‘Mrs. Doubtfire’ is More Relatable Than Ever 25 Years Later
About 4 years ago, when I was idly browsing through Facebook, I saw the news about Robin Williams‘ passing. People were posting quotes and images from movies that he had been in, showing us the sheer impact an artist can have on the lives of others. For the most part, a lot of us could not comprehend how this had happened. How is it possible that a man who thrived on making the world smile, found it so difficult to smile on his own? But that is the world of the celebrity. We see the performance, the appearance, but never the struggle or the despair.
Growing up, Williams was an integral part of my childhood. He was this larger than life character, so entertaining and personable. Movies like Jumanji and Mrs. Doubtfire are movies that I have watched many times. It didn’t matter that I knew the endings or how things would turn out, I watched these movies for him and the easy chemistry he had with everyone he worked with.
Since his passing, I have looked at these movies with new eyes. Before, I was distracted by his humor, but now, I feel I see a kind of sadness in his eyes, a sadness that is consistently covered by a laughing exterior. Maybe I am imagining things. Regardless, I feel that Williams’ ability to handle both dramatic and comedic roles competently is a rare thing, and it made me appreciate Mrs. Doubtfire even more.
When I was younger, I would never have said that Mrs. Doubtfire is a movie about divorce; this mature theme flying over my young, myopic head. It is also a rare divorce movie, where parents can split up but it doesn’t have to end in disaster like Kramer vs. Kramer, or end with the parents getting back together like Liar Liar. Daniel (Robin Williams) and Miranda (Sally Field) are no longer in sync with each other, moving apart and in different directions. It does initially feel like the end of the world, especially so for Daniel, since it appears that his family is moving on without him.
It is difficult for the children as well, to have to navigate the waters between their father and mother. They want to spend more time with their father but also want to obey their mother. It is such a strange thing to be sharing all your lives together, and then suddenly, you aren’t anymore. The movie doesn’t downplay the ugliness of divorce, and the difficulty for all parties involved. But it does show us that a balance can be struck. Even though parents can’t be together anymore, personal conflicts need to be put aside for the welfare of their children; there needs to be a neutral ground, which we get to at the end of the movie.
A Wonderful Cast
The entire cast is just wonderful to watch. Of course, Williams is the glue who holds it all together, but everyone brings so much to the table. His brother, played by Harvey Fierstein, only shows up in a few scenes, yet completely sells me the idea that they are brothers. Sally Field is so lovely and emotes extensively with her face; it is exquisite to watch. The children have such good rapport with each other that you really believe they are siblings. Mara Wilson is especially adorable and has such a good emotional range for one so young. It is sad that she no longer acts.
I would be remiss if I didn’t mention Pierce Brosnan. My goodness that man is hot! I can see why he was chosen to take on the mantle of James Bond after watching this movie. His scenes with Williams are hilarious! He doesn’t say much, since Williams would just jabber away, but his reactions are simply priceless. There is a moment in the movie where Williams actually brings up Miranda’s use of a vibrator (of course he is making it up to scare Brosnan away), but it is so subtly done that a child would not understand what he was talking about. It certainly went over my head as a child, and as an adult, I nearly spit out my water hearing Williams go on quite extensively about oral sex. I really wonder how Brosnan managed to keep a straight face through it all.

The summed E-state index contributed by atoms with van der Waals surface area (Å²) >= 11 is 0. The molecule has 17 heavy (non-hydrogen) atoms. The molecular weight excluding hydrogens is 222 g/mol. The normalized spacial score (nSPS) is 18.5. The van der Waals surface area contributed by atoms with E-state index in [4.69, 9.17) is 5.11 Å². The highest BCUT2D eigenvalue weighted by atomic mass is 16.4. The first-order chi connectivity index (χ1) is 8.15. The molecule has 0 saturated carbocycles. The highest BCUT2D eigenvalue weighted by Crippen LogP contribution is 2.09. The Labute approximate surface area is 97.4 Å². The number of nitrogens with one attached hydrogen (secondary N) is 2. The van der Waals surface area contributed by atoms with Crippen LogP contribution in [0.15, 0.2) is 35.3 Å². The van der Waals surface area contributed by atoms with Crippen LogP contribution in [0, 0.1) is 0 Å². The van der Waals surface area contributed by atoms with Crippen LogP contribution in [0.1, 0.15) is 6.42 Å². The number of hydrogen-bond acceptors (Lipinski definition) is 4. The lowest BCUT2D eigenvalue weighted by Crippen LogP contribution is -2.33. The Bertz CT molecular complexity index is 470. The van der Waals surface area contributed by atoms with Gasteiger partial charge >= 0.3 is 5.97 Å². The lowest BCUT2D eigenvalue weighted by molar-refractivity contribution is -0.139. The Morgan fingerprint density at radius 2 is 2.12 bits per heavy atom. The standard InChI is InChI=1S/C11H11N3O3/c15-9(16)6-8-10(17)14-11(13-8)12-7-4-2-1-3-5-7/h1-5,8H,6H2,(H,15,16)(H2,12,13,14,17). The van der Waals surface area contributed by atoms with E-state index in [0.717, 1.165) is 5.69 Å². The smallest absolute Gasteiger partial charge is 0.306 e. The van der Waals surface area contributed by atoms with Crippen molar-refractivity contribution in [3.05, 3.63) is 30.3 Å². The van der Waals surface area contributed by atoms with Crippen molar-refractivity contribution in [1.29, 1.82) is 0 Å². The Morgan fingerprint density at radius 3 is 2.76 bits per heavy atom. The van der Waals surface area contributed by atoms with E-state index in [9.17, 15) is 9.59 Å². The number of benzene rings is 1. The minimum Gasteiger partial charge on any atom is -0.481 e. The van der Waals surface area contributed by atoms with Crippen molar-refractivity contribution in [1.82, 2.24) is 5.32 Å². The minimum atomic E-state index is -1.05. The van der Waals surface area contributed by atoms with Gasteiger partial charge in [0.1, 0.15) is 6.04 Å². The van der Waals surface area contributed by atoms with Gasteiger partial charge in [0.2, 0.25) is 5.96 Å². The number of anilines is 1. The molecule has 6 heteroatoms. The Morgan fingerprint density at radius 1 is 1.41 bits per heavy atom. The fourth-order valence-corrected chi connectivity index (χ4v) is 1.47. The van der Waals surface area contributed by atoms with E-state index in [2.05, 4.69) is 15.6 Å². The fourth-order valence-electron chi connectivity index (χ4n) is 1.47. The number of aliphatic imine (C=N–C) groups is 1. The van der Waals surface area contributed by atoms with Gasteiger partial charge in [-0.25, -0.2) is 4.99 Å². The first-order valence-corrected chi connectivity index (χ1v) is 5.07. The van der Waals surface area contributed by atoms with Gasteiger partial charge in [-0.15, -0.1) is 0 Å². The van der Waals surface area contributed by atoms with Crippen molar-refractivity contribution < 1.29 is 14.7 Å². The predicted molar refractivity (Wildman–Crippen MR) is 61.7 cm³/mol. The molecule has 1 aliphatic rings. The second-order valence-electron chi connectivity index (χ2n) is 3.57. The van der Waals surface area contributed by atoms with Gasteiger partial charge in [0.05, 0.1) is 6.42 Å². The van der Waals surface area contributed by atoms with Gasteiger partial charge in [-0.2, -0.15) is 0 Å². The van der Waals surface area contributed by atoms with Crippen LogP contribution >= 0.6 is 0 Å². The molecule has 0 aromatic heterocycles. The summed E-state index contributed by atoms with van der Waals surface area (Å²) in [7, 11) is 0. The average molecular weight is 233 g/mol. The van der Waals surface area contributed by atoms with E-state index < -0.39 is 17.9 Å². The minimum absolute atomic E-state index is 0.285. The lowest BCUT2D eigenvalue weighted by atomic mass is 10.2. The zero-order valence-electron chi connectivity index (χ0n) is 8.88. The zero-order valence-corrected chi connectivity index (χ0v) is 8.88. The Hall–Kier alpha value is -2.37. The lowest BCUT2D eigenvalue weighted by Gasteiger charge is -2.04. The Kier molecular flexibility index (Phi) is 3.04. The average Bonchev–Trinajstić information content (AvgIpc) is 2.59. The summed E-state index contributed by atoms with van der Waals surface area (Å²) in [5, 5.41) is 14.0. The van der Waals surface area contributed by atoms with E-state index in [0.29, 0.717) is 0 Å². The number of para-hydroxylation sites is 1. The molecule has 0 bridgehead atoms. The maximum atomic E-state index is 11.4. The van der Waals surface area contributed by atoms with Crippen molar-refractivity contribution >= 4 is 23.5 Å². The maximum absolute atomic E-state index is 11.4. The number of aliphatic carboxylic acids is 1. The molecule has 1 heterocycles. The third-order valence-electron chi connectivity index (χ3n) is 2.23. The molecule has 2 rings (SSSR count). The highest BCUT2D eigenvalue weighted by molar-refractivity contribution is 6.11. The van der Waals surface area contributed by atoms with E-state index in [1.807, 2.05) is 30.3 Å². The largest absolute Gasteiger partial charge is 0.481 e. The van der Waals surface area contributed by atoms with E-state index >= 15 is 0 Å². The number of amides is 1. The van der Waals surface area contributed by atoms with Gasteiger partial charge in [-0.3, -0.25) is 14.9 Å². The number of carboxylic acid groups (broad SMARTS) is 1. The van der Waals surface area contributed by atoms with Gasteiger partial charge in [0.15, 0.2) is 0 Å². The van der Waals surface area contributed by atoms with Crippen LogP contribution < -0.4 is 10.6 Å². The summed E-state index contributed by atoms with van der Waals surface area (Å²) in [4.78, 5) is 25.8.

The Creation of Mrs. Doubtfire
Daniel creates this fictional persona in order to spend more time with his children, since he only gets to see them once a week. I found it interesting that this persona actually helped him to become a better father. You see, Daniel is well-meaning and fun to be around, but he isn’t the most responsible father. We see this at the beginning of the movie when he throws his son a birthday party by getting a petting zoo and letting everything just run amok. He had also lost his job, which seemed to be a frequent thing for him, based on the children’s reactions. Don’t get me wrong, his decision to leave his job was a principled one, but the movie very clearly sets the tone of screw-up father, redeemed only by his love for his children.
By playing the role of Mrs. Doubtfire, he had to become everything he sold on paper to Miranda. This involved being an immaculate housekeeper, strict yet kind with the children, and someone who can cook up a storm. The divorce and moving apart from each other allowed him to change and grow up. This idea is encapsulated best at the end of the movie, when Mrs. Doubtfire, now the host of a successful children’s show, receives a letter from a child whose parents are going through divorce. Mrs. Doubtfire has wise words for the child, and for all of us.
There is an expectation of what constitutes a family: Two parents and their children. But this is not always the case. Parents can split up and begin new families, we could come from single parent households, live with foster parents or have adoptive parents. Mrs. Doubtfire was ahead of its time in the selling of this idea, especially when we look at how diverse the idea of family is today. The most important lesson from Mrs. Doubtfire is to love, and to continue to love even when the odds are against you, so that you will “have a family in your heart, forever.”
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